All Saints Church
The parish church is on the site of earlier buildings of the Saxon and Norman period. Parts of the church date from the 12th and 13th Century. The Unton, Pye and Bennett families have their tombs and monuments in the church. All the stained glass windows in the chancel are dedicated to the Bennett family. More…
The Primitive Methodists, founded in 1811 as an off-shoot of the Methodists, came to Faringdon in 1832 through the work of a Lambourn based travelling preacher, Thomas Russell. He was given a very rough time being beaten up and thrown in the brook, but his efforts paid off with the formation of a Primitive Methodist Society in 1837. Meetings were held in a “round house” (pigeon house), Mr William Taylor’s house and a rented room until the chapel was built in 1851.
By 1897, they needed something bigger and had a new chapel built down the road on the corner with Gravel Walk, which later became called the United Reformed Church (below). So the building was sold to the Parish Church for various functions. Permission to use it for any event had to be obtained from the Vicar. It was used in particular for scout and guide meetings.
In 1947 it was converted to an electrical shop with a new frontage added. No.19 Coxwell Street then became a private house in 1988 and the old shop-front was removed in 2014.
The Wesleyan Methodists were disbanded in 1922 and the building became a Masonic Hall for the The Vale of White Horse Lodge No. 1770 (founded in Faringdon in 1878).
The congregation decided to unite with the Primitive Methodists at what later became the United Reformed Church (see below).
Society of Friends (Quakers)
Quakers Meeting House on Lechlade Road. Quakers were present in Faringdon from as early as 1660 when Richard Greenaway was recorded as suffering persecution for his faith. The All Saints parish registers record burials of Friends at the Quaker’s Place from 1678. The Meeting House was built in the 17th C. with alterations in the 19th C.
Congregational (or Independent) Church / Roman Catholic Church of the Blessed Hugh
The original Independent Chapel was built in 1799 but in 1818 it was found that the building was too small and so this site in Marlborough Street was purchased by people of the Church for £540 – Edward Hunt Butler, meal-man; Edward Tombs, butcher; James Edwards, yeoman; Benjamin Cooper, shoemaker; Richard Wells and his son James, collar-makers; Edmund Peaple, grocer; John Scrivens and James Hill, shoemakers; Charles Golding, carpenter from Stanford; James Basson, labourer from Kelmscot. Originally the site was a shop occupied by George Adams, carrier, and then Ann Carpenter, widow, before being turned into a private dwelling occupied by John Arkell.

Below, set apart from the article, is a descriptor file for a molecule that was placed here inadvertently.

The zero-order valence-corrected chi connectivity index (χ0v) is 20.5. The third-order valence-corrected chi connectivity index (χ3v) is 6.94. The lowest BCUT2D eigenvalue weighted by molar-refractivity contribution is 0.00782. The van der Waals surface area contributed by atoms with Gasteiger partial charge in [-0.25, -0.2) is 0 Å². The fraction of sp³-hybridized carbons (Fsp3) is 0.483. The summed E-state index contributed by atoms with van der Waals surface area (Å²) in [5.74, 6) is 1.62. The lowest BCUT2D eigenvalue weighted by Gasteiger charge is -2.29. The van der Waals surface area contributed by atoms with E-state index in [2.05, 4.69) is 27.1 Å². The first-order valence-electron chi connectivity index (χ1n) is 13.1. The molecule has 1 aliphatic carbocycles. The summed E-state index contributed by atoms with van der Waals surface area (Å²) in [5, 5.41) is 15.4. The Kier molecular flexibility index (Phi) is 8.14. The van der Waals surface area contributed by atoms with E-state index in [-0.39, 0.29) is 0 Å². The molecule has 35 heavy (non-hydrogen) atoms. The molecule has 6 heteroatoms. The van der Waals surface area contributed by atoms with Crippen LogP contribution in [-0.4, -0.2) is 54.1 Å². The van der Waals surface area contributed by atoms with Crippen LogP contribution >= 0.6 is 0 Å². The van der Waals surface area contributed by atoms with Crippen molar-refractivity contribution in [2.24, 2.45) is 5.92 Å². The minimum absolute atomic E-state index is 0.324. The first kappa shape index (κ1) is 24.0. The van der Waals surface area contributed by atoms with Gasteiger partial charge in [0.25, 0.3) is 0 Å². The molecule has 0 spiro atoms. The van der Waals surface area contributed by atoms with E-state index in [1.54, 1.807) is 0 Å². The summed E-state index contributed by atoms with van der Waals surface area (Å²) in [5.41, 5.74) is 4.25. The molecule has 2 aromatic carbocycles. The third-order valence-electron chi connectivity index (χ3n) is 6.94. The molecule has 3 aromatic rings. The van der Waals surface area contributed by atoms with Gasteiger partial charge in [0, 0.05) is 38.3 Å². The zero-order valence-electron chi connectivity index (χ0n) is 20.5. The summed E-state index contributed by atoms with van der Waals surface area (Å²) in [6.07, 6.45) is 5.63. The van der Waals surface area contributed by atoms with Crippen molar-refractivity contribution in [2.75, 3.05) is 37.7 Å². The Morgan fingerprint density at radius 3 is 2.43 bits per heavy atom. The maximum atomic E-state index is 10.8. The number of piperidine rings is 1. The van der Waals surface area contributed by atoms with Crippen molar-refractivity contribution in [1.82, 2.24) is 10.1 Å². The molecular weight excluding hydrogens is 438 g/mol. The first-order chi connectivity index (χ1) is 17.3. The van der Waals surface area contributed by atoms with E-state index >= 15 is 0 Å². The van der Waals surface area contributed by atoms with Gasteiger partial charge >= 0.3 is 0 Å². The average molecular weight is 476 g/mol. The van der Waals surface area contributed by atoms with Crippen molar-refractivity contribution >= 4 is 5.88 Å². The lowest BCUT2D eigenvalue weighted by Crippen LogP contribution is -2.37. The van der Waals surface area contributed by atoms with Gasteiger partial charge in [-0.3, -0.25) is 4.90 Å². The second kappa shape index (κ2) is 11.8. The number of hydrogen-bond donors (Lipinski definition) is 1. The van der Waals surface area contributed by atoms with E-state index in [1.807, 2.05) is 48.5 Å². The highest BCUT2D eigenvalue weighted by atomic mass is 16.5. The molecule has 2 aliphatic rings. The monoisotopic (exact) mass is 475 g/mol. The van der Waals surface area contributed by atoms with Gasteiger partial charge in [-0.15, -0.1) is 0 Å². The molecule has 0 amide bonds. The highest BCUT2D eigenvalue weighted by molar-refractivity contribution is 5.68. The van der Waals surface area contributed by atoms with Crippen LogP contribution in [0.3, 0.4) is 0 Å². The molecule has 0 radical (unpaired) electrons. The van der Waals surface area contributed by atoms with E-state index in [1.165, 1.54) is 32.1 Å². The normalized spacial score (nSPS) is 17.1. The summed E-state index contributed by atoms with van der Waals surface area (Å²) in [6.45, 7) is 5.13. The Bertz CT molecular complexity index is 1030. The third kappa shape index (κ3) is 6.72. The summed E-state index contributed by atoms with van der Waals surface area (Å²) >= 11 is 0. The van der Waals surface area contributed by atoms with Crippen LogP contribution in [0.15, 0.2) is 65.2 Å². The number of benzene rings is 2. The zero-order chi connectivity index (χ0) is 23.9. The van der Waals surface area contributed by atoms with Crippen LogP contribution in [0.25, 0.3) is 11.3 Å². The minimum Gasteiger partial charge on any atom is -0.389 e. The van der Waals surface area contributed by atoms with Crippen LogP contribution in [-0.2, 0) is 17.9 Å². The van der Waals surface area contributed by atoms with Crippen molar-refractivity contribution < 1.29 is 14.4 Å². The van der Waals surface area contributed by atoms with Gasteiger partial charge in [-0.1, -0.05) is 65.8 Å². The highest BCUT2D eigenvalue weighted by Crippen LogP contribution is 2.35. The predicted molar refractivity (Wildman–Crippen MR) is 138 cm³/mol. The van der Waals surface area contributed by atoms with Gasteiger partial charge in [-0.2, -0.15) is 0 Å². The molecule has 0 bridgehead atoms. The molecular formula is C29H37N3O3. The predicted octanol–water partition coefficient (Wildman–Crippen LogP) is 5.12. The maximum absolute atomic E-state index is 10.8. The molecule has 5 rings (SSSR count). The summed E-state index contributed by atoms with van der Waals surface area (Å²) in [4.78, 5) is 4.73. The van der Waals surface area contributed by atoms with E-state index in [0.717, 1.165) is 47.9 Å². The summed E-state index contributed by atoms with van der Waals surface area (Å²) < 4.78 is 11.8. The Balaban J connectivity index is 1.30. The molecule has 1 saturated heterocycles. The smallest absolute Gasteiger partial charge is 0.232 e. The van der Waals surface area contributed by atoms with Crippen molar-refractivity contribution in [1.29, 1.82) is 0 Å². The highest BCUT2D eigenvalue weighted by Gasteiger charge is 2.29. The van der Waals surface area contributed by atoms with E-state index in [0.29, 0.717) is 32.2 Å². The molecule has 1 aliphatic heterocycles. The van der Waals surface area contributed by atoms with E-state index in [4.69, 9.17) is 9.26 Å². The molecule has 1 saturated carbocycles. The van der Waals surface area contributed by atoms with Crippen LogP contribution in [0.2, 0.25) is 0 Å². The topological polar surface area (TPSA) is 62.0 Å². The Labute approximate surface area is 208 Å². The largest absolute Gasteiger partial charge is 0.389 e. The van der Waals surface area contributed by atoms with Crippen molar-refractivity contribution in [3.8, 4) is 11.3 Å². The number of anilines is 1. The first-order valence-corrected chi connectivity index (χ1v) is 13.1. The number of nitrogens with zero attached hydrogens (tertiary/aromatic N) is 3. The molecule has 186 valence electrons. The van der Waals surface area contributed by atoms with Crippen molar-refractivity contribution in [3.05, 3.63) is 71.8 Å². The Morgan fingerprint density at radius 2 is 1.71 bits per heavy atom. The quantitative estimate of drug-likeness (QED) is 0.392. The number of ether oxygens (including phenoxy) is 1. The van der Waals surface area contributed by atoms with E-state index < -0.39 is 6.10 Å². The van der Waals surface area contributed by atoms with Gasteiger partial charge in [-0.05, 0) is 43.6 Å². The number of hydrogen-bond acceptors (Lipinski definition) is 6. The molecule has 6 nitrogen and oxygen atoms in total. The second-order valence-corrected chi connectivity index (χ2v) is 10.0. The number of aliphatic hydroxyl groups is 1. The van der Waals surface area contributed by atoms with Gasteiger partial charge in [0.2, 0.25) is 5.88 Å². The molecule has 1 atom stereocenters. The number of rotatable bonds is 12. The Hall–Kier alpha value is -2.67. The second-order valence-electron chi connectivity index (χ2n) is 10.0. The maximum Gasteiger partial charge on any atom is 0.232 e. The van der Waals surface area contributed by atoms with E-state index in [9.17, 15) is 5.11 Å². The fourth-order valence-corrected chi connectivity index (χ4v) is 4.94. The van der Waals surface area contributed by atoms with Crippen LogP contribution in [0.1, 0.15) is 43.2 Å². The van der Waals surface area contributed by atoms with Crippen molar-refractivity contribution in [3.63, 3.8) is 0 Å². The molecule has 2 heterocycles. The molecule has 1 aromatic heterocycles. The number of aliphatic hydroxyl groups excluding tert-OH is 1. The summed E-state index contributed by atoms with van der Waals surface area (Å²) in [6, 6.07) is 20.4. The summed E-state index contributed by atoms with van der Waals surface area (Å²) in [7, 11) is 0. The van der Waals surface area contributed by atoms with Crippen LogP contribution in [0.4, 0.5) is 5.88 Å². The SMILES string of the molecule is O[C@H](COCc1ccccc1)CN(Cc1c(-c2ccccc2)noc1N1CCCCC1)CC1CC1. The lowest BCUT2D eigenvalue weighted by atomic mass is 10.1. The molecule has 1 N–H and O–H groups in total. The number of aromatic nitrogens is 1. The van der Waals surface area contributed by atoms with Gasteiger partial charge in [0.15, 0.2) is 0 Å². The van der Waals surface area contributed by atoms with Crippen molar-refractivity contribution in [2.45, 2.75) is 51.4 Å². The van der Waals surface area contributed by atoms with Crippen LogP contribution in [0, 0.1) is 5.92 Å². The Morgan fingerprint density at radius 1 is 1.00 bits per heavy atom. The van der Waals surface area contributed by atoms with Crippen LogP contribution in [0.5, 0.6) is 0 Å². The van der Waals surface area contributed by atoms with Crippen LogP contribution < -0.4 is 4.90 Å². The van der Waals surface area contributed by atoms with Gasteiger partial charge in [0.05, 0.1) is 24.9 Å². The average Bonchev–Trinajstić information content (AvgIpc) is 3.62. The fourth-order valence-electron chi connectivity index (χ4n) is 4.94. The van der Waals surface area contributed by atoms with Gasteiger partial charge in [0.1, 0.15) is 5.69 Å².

A Meeting House with a Vestry Room was erected on the site in 1840 by Mr Fidel who had a business opposite in Marlborough Street. He was the master mason employed to build Beckett House, Shrivenham, and also built the Faringdon Poor Law Union Workhouse. The Faringdon Group of churches covered Faringdon, Stanford, Shellingford, Fernham, Hatford and Langford. In 1970 the Congregational and Presbyterian Churches merged to form the United Reformed Church (see below) and the building was sold in 1974 to become the Roman Catholic Church of the Blessed Hugh.
Although there had been worshippers in Faringdon before this time the formal formation of a church of Faringdon did not take place until 1657. A burial ground was purchased in Westbrook, the earliest burial being that of Martha wife of Richard Steed in 1695, and was closed in 1866. The Baptists met to worship in each other’s houses until a chapel was built about 1700. In the middle of the 18th C. attendance had dropped and the chapel was used as a stable. This chapel was demolished and the present building was erected with extensions in 1852. The Sunday School was founded in 1824, the Fidel family and then Joseph Abel were superintendents of it for many years. The Faringdon Baptist Church was also responsible for the chapels of Little Coxwell, Buscot and Kingston Lisle. The chapel at Little Coxwell was erected c.1880 by Alfred Carter but over the years the congregation fell and by 1953 it was used as a temporary classroom by the Education Authorities. It was eventually taken over by the Baptist Union under the Fuller Model Trust in 1955. Buscot chapel was built in 1882 in place of a dilapidated building and was sold in 1976 as congregations had dwindled. The building at Kingston Lisle was given up about 1918.
The building was erected in 1897 for the Primitive Methodists, when they sold their chapel further up Coxwell Street to the parish church. In 1922 they were joined by the disbanded Wesleyan Methodists.
In 1970, the Methodists united with the Faringdon Congregational Church to form Faringdon United Church. Proceeds from the sale of the former Congregational Chapel to the Roman Catholics in 1974 enabled the old Methodist Chapel to be converted into a church hall and a new church was erected next door on the site of the Duke of York public house (photo).
1. The Changing Faces of Faringdon and Surrounding Villages – Book 3 p27-33. By Rosemary Church, Jim Brown, Millie Bryan and Beryl Newman. Robert Boyd Publications.
2. My Primitive Methodists – www.myprimitivemethodists.org.uk/content/chapels/berkshire/a-m/faringdon_primitive_methodist_church
3. Freemasonry in Faringdon – www.faringdonmasons.org.uk/
Researched by Ian Lee, April 2020.